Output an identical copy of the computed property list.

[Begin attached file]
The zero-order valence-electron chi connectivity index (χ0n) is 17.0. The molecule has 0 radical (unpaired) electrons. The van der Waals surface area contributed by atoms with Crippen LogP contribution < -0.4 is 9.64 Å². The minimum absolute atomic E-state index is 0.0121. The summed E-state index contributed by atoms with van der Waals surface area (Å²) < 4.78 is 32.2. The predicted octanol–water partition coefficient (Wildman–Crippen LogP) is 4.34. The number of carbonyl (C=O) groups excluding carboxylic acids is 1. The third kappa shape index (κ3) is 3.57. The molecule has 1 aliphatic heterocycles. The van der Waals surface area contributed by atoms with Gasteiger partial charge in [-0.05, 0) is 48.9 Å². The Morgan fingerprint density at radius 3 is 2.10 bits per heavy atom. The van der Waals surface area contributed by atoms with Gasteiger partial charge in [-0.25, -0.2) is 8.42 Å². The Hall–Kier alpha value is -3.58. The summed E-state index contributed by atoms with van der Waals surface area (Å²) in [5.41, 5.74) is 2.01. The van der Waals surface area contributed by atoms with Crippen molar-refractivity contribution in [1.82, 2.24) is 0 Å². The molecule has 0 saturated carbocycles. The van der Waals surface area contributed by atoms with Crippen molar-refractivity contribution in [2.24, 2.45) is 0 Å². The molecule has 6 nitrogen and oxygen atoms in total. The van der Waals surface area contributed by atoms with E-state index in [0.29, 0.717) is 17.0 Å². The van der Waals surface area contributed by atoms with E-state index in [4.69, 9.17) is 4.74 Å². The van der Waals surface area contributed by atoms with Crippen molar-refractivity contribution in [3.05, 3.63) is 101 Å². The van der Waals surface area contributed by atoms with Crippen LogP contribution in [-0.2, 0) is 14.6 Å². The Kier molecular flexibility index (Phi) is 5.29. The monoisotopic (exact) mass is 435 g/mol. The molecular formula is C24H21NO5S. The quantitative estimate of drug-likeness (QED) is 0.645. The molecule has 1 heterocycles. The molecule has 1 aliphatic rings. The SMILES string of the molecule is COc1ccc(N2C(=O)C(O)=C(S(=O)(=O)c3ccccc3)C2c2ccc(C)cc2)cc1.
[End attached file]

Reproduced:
The zero-order valence-electron chi connectivity index (χ0n) is 17.0. The molecule has 0 radical (unpaired) electrons. The van der Waals surface area contributed by atoms with Crippen LogP contribution < -0.4 is 9.64 Å². The minimum absolute atomic E-state index is 0.0121. The summed E-state index contributed by atoms with van der Waals surface area (Å²) < 4.78 is 32.2. The predicted octanol–water partition coefficient (Wildman–Crippen LogP) is 4.34. The number of carbonyl (C=O) groups excluding carboxylic acids is 1. The third kappa shape index (κ3) is 3.57. The molecule has 1 aliphatic heterocycles. The van der Waals surface area contributed by atoms with Gasteiger partial charge in [-0.05, 0) is 48.9 Å². The Morgan fingerprint density at radius 3 is 2.10 bits per heavy atom. The van der Waals surface area contributed by atoms with Gasteiger partial charge in [-0.25, -0.2) is 8.42 Å². The Hall–Kier alpha value is -3.58. The summed E-state index contributed by atoms with van der Waals surface area (Å²) in [5.41, 5.74) is 2.01. The van der Waals surface area contributed by atoms with Crippen molar-refractivity contribution in [1.82, 2.24) is 0 Å². The molecule has 0 saturated carbocycles. The van der Waals surface area contributed by atoms with Crippen molar-refractivity contribution in [2.24, 2.45) is 0 Å². The molecule has 6 nitrogen and oxygen atoms in total. The van der Waals surface area contributed by atoms with E-state index in [0.29, 0.717) is 17.0 Å². The van der Waals surface area contributed by atoms with E-state index in [4.69, 9.17) is 4.74 Å². The van der Waals surface area contributed by atoms with Crippen molar-refractivity contribution in [3.05, 3.63) is 101 Å². The van der Waals surface area contributed by atoms with Crippen LogP contribution in [-0.2, 0) is 14.6 Å². The Kier molecular flexibility index (Phi) is 5.29. The monoisotopic (exact) mass is 435 g/mol. The molecular formula is C24H21NO5S. The quantitative estimate of drug-likeness (QED) is 0.645. The molecule has 1 heterocycles. The molecule has 1 aliphatic rings. The SMILES string of the molecule is COc1ccc(N2C(=O)C(O)=C(S(=O)(=O)c3ccccc3)C2c2ccc(C)cc2)cc1.